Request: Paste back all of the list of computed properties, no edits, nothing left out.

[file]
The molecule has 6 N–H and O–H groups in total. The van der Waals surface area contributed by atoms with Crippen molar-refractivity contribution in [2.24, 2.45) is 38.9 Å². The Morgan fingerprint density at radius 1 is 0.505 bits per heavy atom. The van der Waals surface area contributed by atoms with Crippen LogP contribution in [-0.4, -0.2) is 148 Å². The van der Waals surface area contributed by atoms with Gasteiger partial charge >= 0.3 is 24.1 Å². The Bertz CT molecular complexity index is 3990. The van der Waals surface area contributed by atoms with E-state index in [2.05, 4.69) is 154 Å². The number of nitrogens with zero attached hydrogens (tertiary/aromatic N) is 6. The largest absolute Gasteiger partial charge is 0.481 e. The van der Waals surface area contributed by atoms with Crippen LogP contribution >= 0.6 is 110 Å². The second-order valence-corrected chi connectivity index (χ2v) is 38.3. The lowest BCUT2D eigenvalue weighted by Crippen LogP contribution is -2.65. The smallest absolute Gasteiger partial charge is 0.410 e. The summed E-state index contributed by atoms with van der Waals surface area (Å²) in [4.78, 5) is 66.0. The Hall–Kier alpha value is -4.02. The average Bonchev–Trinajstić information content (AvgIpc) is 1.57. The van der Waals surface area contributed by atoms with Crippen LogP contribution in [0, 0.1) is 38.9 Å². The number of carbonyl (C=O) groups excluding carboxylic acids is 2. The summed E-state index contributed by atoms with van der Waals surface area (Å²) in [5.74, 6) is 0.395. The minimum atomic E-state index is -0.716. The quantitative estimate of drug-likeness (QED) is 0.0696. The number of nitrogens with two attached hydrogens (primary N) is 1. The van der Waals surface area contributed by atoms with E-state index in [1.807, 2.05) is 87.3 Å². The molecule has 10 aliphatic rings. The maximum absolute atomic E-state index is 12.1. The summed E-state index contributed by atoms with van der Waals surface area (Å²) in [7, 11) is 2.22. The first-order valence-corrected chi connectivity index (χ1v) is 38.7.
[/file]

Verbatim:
The molecule has 6 N–H and O–H groups in total. The van der Waals surface area contributed by atoms with Crippen molar-refractivity contribution in [2.24, 2.45) is 38.9 Å². The Morgan fingerprint density at radius 1 is 0.505 bits per heavy atom. The van der Waals surface area contributed by atoms with Crippen LogP contribution in [-0.4, -0.2) is 148 Å². The van der Waals surface area contributed by atoms with Gasteiger partial charge >= 0.3 is 24.1 Å². The Bertz CT molecular complexity index is 3990. The van der Waals surface area contributed by atoms with E-state index in [2.05, 4.69) is 154 Å². The number of nitrogens with zero attached hydrogens (tertiary/aromatic N) is 6. The largest absolute Gasteiger partial charge is 0.481 e. The van der Waals surface area contributed by atoms with Crippen LogP contribution >= 0.6 is 110 Å². The second-order valence-corrected chi connectivity index (χ2v) is 38.3. The lowest BCUT2D eigenvalue weighted by Crippen LogP contribution is -2.65. The smallest absolute Gasteiger partial charge is 0.410 e. The summed E-state index contributed by atoms with van der Waals surface area (Å²) in [4.78, 5) is 66.0. The Hall–Kier alpha value is -4.02. The average Bonchev–Trinajstić information content (AvgIpc) is 1.57. The van der Waals surface area contributed by atoms with Crippen LogP contribution in [0, 0.1) is 38.9 Å². The number of carbonyl (C=O) groups excluding carboxylic acids is 2. The summed E-state index contributed by atoms with van der Waals surface area (Å²) in [5.74, 6) is 0.395. The minimum atomic E-state index is -0.716. The quantitative estimate of drug-likeness (QED) is 0.0696. The number of nitrogens with two attached hydrogens (primary N) is 1. The van der Waals surface area contributed by atoms with E-state index in [1.807, 2.05) is 87.3 Å². The molecule has 10 aliphatic rings. The maximum absolute atomic E-state index is 12.1. The summed E-state index contributed by atoms with van der Waals surface area (Å²) in [7, 11) is 2.22. The first-order valence-corrected chi connectivity index (χ1v) is 38.7.